Dir.: Wang Xiaoshuai | China, France 2011 | 110 min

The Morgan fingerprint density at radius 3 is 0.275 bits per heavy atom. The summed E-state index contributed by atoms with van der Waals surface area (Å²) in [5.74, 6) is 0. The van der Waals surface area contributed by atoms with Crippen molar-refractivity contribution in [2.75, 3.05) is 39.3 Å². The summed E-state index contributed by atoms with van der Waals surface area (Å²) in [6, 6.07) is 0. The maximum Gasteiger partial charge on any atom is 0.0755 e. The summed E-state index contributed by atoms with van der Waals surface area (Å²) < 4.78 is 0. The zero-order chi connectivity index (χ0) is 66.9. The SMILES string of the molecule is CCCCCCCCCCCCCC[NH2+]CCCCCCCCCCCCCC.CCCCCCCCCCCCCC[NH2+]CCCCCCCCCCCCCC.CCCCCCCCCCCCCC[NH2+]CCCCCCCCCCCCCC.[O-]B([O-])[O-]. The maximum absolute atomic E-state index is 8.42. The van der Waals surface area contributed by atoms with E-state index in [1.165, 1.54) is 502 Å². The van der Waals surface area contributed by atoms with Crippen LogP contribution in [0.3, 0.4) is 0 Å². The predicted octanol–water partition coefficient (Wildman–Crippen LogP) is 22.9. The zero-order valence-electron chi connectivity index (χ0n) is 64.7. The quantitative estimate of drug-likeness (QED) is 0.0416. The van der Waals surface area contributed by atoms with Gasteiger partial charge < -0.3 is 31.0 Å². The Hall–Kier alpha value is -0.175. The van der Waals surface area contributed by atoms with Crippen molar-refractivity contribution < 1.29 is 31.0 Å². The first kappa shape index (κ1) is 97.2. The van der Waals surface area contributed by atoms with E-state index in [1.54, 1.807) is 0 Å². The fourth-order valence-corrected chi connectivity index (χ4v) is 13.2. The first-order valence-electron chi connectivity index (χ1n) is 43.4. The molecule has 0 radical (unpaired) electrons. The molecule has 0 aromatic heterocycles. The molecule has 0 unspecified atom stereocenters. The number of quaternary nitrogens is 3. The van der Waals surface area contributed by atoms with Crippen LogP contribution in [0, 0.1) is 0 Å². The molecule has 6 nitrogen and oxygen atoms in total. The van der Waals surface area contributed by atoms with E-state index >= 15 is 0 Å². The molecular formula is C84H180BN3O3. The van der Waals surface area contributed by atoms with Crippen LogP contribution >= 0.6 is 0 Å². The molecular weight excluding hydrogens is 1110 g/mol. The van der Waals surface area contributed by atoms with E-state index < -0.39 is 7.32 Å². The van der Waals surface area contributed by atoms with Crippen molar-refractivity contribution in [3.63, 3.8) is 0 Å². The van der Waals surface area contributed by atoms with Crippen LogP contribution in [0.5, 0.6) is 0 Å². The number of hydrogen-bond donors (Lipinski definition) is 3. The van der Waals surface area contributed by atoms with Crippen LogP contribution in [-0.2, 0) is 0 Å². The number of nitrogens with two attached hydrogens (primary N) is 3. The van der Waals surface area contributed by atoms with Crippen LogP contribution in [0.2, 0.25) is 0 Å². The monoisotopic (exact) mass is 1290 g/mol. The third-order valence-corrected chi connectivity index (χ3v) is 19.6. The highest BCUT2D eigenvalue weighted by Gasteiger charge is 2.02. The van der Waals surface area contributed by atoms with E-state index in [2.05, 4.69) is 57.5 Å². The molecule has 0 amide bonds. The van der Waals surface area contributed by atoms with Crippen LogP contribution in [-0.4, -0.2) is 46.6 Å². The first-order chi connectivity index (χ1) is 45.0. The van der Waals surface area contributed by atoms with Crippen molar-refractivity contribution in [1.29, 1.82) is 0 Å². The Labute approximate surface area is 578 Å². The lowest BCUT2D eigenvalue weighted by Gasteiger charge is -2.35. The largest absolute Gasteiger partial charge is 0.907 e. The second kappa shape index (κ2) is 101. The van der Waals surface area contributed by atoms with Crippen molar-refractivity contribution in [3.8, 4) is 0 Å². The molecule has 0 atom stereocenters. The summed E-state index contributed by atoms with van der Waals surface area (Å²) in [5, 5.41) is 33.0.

One year before the death of Mao and the Cultural Revolution, a young boy is growing up in a village in southwestern China. He stands in front of the daily militaristic workout at school wearing a new white shirt that his mother has bought for him with an entire year's worth of ration coupons. And on the whole he perceives this repressive era in Chinese history like a child who has never experienced anything else, and for whom life is still just an adventure, no matter if he lives under political oppression or not. During a journey through the forest, he meets a desperate and badly injured young man, who has killed someone else in the village. Now the police is on his heels: is it political or banal and personal? '11 Flowers' is a brilliantly made film with a fascinating view of the era. It quite memorably uses children as its vantage point, but it is not a children's film. The film is entertaining, moving and focuses closely on its story and on how rich, full of promises and varied life seems when it isn't seen through the dogmatic eyes of an adult.